I laughed at your "Street on Fire" comment, but "Streets Of Fire" was a movie title!
Could this be Shelley's first nurse role? I love her in the cap, it's a natural.
The chianti in the blender breakfast drink is gross and seems like slipping your date a morning micky. The plot of The Doctor's one night stand showing up at his hospital as a nurse on her first day was used again in the pilot of "Gray's Anatomy".
Eeew, the CPR bit is disgusting and hilarious. Similarly the poster for Ava. Good eye on that one. I think that nightgown was lavender. I can't wait to watch after reading this.
I kept being reminded of this Australian Industrial safety film an Aussie friend told me to watch (that is apparently required viewing for everyone who works in hospitals) called "Hospitals Don't Burn Down" It won a slew of awards in 1978 and was directed by a horror film Director. The charge nurse is gorgeous and wears a big wimple like an old fashioned Nun. Oddly compelling, it's on youtube. Who knew there was a genre for burning hospital fans? Outstanding Poseidon.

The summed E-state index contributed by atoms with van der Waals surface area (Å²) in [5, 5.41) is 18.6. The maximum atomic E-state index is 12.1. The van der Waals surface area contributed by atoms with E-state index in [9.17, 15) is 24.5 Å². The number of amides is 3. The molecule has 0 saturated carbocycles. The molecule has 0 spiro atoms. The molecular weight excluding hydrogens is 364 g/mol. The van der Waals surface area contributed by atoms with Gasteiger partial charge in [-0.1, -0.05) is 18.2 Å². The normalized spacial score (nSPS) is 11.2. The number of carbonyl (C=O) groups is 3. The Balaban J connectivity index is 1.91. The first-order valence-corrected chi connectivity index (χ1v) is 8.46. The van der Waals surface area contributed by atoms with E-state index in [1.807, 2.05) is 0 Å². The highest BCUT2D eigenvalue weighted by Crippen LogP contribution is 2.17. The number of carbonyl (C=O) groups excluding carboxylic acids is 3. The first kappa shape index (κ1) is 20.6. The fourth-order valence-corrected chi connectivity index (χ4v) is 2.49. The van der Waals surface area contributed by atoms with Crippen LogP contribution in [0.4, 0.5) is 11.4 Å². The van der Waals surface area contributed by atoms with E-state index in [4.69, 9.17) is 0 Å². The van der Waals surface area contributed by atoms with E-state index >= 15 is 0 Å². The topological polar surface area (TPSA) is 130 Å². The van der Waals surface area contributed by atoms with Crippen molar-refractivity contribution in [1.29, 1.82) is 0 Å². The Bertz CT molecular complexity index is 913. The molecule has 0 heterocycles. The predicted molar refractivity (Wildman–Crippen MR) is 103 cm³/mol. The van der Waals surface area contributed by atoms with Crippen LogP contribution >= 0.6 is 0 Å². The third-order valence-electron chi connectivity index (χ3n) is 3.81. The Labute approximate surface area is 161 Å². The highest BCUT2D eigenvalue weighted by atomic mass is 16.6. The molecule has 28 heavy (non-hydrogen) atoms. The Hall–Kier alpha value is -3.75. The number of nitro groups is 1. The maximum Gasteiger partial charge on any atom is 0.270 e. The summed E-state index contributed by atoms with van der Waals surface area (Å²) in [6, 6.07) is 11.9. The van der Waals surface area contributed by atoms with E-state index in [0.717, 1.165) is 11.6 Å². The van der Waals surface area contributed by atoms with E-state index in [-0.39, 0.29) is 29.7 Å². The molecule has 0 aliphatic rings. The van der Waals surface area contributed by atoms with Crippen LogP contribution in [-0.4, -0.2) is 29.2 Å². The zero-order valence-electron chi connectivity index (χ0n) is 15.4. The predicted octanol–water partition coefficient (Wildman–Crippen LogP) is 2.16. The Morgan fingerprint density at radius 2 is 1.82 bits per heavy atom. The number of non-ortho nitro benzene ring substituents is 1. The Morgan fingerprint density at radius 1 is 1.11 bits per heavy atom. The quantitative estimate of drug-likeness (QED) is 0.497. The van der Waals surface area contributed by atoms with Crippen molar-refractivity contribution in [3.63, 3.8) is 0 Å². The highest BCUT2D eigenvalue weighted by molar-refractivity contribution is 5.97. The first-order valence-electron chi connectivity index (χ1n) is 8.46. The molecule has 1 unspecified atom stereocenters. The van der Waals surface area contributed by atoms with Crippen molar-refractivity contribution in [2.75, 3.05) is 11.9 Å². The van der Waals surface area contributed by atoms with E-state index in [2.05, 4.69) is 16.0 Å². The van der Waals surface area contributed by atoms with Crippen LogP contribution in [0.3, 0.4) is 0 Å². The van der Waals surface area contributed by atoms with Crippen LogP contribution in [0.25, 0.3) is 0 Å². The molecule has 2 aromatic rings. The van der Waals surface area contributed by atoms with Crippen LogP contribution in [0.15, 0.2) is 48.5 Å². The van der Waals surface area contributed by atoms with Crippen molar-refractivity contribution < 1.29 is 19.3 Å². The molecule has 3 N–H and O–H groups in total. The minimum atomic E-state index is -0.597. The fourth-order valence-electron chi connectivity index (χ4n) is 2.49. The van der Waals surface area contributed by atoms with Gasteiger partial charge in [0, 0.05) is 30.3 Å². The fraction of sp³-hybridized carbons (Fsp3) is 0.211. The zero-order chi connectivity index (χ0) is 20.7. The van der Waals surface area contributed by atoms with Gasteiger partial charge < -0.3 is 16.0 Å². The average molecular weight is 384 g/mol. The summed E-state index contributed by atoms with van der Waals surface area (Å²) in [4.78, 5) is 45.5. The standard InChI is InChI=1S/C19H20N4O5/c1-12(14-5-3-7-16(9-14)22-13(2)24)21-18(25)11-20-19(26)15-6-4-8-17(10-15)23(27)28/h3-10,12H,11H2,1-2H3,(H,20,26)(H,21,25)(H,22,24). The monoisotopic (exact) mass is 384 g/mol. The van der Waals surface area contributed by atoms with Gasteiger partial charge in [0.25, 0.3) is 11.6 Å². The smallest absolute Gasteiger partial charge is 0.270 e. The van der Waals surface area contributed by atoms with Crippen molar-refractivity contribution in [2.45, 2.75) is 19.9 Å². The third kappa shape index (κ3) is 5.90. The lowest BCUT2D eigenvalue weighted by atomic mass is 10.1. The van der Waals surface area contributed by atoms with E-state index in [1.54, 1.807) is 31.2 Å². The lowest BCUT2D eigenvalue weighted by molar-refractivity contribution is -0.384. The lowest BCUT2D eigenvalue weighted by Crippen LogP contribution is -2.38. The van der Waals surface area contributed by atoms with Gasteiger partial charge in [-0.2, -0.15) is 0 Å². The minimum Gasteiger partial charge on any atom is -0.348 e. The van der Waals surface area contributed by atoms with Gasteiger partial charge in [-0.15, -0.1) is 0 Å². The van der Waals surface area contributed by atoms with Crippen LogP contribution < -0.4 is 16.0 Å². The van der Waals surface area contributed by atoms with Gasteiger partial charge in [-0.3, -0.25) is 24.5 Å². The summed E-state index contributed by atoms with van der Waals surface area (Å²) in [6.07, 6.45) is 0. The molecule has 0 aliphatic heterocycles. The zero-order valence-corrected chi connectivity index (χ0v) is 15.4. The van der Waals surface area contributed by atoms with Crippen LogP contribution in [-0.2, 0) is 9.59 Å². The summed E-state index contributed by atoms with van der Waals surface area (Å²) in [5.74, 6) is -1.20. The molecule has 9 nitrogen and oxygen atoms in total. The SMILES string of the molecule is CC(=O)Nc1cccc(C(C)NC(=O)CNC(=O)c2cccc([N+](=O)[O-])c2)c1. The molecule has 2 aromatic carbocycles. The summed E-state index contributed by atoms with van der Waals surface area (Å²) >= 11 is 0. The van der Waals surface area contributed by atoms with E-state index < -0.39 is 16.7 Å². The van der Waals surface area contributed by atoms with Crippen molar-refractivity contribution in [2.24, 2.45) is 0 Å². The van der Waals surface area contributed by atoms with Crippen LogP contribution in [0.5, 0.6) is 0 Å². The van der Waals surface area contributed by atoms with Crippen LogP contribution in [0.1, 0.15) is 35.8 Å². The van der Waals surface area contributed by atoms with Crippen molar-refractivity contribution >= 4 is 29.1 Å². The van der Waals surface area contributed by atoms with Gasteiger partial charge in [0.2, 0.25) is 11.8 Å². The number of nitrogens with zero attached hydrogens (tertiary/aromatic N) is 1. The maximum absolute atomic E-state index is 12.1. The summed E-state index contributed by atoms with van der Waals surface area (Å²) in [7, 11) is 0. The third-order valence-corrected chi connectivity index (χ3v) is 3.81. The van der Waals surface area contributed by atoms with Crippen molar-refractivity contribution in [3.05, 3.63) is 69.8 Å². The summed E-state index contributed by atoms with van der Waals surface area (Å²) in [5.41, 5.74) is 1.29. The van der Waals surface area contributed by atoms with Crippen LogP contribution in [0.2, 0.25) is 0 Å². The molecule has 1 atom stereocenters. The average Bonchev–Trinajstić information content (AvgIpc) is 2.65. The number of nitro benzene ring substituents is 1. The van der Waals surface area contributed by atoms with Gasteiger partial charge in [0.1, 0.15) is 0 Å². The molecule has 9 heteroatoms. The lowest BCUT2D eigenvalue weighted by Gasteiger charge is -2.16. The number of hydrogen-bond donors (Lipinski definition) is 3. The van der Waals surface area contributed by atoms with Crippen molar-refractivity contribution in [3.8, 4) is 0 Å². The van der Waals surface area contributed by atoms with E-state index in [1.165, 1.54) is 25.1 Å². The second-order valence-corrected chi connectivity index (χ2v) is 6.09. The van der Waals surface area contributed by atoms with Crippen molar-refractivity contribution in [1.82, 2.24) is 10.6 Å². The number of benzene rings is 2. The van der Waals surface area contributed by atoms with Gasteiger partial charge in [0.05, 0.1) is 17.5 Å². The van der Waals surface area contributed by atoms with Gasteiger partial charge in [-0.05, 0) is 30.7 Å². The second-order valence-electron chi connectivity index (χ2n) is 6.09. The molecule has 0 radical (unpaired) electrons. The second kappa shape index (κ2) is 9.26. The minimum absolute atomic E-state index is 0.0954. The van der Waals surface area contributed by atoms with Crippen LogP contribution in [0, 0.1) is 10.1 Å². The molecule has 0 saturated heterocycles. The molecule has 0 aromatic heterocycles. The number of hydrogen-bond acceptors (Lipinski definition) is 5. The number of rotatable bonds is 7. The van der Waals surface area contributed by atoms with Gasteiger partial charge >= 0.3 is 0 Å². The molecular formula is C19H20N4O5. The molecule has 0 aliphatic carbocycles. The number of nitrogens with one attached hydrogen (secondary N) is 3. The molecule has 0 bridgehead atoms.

Manoel said...

Another great post. Thanks!

joel65913 said...

Oy this movie!! It was one that I had missed during the disaster glut and didn't have a chance to catch up with until last year when I stumbled across it on YouTube.

The print was terrible, though I don't think quite MST3000's degraded quality. Except for the sight of many stars slumming for a paycheck I can't say I got much joy out of the movie.

It's always rather sad to see good performers stuck in this sort of twaddle. Poor Ava far from the halcyon Metro days looked very rough but her boozy performance actually lightened up the viewing. What a wildly uneven career Susan Clark had in terms of quality! A very fine actress when given good material she really swung from excellent films like Babe to trash like this and Webster (though I think her participation on that was so she could work with Karras). It was nice to see Shelley Winters in a role with some authority attached so she could modulate her tendency to just be loud and braying.